Cooler Heads Digest 15 March 2013

15 March 2013


  • On Thursday, March 21, 11:30 AM – 1 PM, Rayburn House Office Building Room 2325, Dr. Nir Shaviv will discuss solar influences on the Earth's climate at a forum hosted by the George C. Marshall Institute. Dr. Shaviv is a professor of physics at the Hebrew University of Jerusalem. Email to RSVP.
  • On Wednesday, March 20, 5 PM – 7:30 PM, the Heritage Foundation will host a panel discussion titled, “30 Years of Junk Science: SDI to Hydraulic Fracturing.” Click here to learn more and also to RSVP.

In the News

Big Wind and Avian Mortality
Jim Wiegand, Master Resource, 15 March 2013

Eco-terror Advocate Bashes Climate “Deniers” on Film
Ron Arnold, Washington Examiner, 15 March 2013

EPA Dithers While Ethanol Kills
Adam Sandberg,, 14 March 2013

How CEI and Independence Institute Toppled EPA Region 8 Administrator
William Yeatman, II Energy Policy Center, 14 March 2013

The Hidden Cost of Efficiency
David Kreutzer, Washington Times, 13 March 2013

A Little Sunshine for Bill McKibben and the Anti-Keystone Crowd
Mark Tapscott, Washington Examiner, 14 March 2013

EPA Emails: Goal Was “Shaming” States
Stephan Dinan, Washington Times, 13 March 2013

Movie Review: “Greedy Lying Bastards”
Alana Goodman, Washington Free Beacon, 13 March 2013

Blinded by the Light
Bjorn Lomborg, Project Syndicate, 13 March 2013

How Anti-Fracking Activists Are Holding America Back
John Stossel, Reason, 13 March 2013

News You Can Use
New Study: No Warming Since 1997

A new report written by Dr David Whitehouse and published today by the Global Warming Policy Foundation concludes that there has been no statistically significant increase in annual global temperatures since 1997. And that this is a problem for the computer climate modelers.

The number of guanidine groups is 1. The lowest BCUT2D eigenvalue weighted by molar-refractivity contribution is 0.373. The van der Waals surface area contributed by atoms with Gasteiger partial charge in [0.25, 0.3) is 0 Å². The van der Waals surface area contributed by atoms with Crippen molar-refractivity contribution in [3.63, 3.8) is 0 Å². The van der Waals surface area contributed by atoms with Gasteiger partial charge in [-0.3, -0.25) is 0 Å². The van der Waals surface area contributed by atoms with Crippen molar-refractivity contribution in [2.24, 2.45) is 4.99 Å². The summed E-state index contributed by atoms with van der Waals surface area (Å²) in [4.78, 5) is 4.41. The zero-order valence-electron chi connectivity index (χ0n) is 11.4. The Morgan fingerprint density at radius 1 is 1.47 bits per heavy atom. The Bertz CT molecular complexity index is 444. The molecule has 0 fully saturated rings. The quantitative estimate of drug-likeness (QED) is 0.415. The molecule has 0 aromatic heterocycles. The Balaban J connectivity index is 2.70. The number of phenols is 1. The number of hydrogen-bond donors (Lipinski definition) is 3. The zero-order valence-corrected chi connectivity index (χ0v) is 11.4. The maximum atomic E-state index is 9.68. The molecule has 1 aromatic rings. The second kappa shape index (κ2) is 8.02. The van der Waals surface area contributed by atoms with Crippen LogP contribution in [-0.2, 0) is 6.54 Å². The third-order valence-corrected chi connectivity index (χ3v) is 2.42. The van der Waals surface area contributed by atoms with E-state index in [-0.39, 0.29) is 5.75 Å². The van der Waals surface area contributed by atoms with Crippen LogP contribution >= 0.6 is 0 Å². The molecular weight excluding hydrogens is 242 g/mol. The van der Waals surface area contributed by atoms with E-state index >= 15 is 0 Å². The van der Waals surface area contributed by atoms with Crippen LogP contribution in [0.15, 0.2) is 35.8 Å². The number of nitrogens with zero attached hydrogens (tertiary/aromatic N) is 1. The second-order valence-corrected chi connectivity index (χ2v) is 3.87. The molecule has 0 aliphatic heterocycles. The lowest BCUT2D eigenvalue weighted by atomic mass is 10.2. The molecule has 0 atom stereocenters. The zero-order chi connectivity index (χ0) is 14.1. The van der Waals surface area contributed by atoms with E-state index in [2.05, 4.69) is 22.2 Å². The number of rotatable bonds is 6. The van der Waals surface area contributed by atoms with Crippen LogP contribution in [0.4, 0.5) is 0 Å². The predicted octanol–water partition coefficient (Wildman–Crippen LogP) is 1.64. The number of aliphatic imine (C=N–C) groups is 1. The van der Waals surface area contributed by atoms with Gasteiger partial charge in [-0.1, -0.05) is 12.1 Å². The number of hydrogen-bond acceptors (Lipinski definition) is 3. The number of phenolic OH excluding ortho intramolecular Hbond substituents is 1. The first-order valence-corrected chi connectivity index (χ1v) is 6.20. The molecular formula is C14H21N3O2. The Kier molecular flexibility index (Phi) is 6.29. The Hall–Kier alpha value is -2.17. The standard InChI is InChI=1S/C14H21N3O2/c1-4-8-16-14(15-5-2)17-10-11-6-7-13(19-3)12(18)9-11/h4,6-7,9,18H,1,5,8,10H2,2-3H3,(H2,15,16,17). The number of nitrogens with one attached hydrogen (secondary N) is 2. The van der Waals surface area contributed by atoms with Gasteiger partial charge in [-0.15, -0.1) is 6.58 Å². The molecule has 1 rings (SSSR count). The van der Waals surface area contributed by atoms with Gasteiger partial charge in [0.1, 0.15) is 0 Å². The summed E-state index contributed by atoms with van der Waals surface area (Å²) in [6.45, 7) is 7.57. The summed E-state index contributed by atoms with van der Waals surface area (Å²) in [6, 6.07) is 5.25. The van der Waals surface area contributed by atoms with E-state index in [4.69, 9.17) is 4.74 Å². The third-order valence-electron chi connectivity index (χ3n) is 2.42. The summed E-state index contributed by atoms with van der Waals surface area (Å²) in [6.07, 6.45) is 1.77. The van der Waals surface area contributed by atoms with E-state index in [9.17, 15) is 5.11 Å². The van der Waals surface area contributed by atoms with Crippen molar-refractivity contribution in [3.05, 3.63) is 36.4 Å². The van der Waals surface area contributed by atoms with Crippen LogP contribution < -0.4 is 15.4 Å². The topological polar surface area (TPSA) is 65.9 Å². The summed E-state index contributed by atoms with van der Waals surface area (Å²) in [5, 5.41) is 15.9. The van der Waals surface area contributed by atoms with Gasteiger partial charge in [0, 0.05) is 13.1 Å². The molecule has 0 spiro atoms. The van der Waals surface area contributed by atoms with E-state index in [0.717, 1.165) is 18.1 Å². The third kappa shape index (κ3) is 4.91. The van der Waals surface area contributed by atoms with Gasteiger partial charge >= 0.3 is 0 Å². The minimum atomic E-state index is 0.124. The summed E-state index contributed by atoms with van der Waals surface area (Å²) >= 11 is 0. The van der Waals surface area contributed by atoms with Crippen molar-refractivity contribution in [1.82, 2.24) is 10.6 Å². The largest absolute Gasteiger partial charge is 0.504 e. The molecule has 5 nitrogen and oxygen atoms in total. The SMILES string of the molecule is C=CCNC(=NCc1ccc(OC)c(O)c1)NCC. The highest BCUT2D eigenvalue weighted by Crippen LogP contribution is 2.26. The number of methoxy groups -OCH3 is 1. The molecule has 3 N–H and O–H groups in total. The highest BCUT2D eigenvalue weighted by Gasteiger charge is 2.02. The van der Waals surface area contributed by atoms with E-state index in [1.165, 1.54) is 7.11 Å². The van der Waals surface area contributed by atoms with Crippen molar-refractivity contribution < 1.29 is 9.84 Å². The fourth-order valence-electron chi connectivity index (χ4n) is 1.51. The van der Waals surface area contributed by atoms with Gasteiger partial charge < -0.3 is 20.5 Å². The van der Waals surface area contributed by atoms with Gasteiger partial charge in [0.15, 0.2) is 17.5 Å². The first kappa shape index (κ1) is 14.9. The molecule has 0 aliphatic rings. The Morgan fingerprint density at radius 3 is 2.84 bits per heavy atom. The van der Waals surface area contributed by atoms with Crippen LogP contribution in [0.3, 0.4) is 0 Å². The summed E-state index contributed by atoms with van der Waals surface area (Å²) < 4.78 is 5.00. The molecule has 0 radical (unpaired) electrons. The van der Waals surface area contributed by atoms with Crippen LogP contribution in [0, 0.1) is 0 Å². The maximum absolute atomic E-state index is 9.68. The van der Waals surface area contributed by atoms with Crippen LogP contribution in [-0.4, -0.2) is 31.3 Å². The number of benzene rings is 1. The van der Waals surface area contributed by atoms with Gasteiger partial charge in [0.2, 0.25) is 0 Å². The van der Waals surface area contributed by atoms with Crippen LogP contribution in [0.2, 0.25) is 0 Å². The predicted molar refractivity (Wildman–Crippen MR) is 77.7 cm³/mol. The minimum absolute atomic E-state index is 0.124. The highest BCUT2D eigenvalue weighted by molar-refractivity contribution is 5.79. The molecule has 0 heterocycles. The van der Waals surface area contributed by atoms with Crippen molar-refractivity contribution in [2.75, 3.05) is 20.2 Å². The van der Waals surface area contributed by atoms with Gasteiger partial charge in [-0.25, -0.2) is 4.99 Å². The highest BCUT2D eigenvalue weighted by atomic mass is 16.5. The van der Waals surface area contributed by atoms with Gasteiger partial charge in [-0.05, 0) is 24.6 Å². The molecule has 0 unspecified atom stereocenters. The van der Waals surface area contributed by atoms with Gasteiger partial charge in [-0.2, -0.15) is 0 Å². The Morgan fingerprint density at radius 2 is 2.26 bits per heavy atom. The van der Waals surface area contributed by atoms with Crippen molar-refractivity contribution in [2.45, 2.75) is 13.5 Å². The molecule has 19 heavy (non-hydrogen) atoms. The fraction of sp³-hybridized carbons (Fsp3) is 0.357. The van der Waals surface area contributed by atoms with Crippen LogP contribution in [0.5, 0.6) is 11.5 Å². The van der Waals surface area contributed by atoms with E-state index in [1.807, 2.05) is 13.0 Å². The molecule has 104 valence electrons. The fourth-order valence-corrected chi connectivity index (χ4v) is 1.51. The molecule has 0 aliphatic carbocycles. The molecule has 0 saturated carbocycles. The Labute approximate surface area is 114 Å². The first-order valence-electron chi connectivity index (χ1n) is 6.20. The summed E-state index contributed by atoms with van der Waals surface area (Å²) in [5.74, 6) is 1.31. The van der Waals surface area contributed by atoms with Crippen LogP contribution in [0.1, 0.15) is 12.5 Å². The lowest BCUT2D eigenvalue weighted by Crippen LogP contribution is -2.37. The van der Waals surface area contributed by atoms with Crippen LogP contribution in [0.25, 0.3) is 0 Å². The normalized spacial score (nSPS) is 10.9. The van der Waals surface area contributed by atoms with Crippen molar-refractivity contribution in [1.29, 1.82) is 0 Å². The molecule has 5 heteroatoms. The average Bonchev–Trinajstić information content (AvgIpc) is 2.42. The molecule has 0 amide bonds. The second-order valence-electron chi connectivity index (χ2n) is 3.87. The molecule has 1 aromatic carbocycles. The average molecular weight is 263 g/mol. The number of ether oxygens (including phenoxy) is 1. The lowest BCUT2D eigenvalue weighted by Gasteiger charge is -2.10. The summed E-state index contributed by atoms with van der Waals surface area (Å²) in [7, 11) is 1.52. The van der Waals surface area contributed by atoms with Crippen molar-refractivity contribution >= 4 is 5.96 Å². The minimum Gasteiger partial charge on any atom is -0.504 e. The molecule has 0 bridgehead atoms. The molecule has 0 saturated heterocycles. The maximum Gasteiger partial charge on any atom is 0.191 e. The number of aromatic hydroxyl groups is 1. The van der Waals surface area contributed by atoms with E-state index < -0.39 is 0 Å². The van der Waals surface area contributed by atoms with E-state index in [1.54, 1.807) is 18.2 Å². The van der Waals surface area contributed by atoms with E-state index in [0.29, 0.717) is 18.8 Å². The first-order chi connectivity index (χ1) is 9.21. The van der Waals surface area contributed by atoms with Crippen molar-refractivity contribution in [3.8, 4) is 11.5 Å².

Inside the Beltway
Myron Ebell

House Republicans Introduce Anti-Carbon Tax Resolution

Representatives Steve Scalise (R-La.), Joe Barton (R-Tex.), and 103 other original co-sponsors introduced a resolution expressing the sense of Congress that a tax on carbon dioxide emissions would harm the U. S. economy.    Scalise is chairman of the conservative Republican Study Committee and Barton is former chairman of the Energy and Commerce Committee.  H. Con. Res. 24 would not forbid the House from passing a carbon tax bill in the future simply because Congress cannot bind itself in that way.

The purpose of the resolution rather is to build congressional and public opposition to a carbon tax.  Some observers have said this is unnecessary because neither the House nor the Senate would vote for a big new tax on energy use.  That is true.  Moreover, the White House has said repeatedly that they have not and will not propose a carbon tax.  That is also true.  However, the White House’s denials are carefully worded not to rule out supporting a carbon tax proposal that was part of a comprehensive and bipartisan budget or tax reform deal.  The White House really wants Republicans to propose a carbon tax.

The attraction for including a carbon tax in any big budget or tax deal is considerable for the big spenders in Congress because it’s the only thing on the table that would raise a lot of new revenue.  A tax of twenty dollars per ton of carbon dioxide emitted would raise over $100 billion in its first year.  By burying it in a package, no Member of Congress would have to take an up or down vote on a stand-alone carbon tax and could still protest in public that he was against the carbon tax but had to accept it in order to pass the whole package.  A further problem is that these big budget and tax deals are negotiated in secret by House and Senate leaders, chairmen and senior members of the relevant committees, and the White House.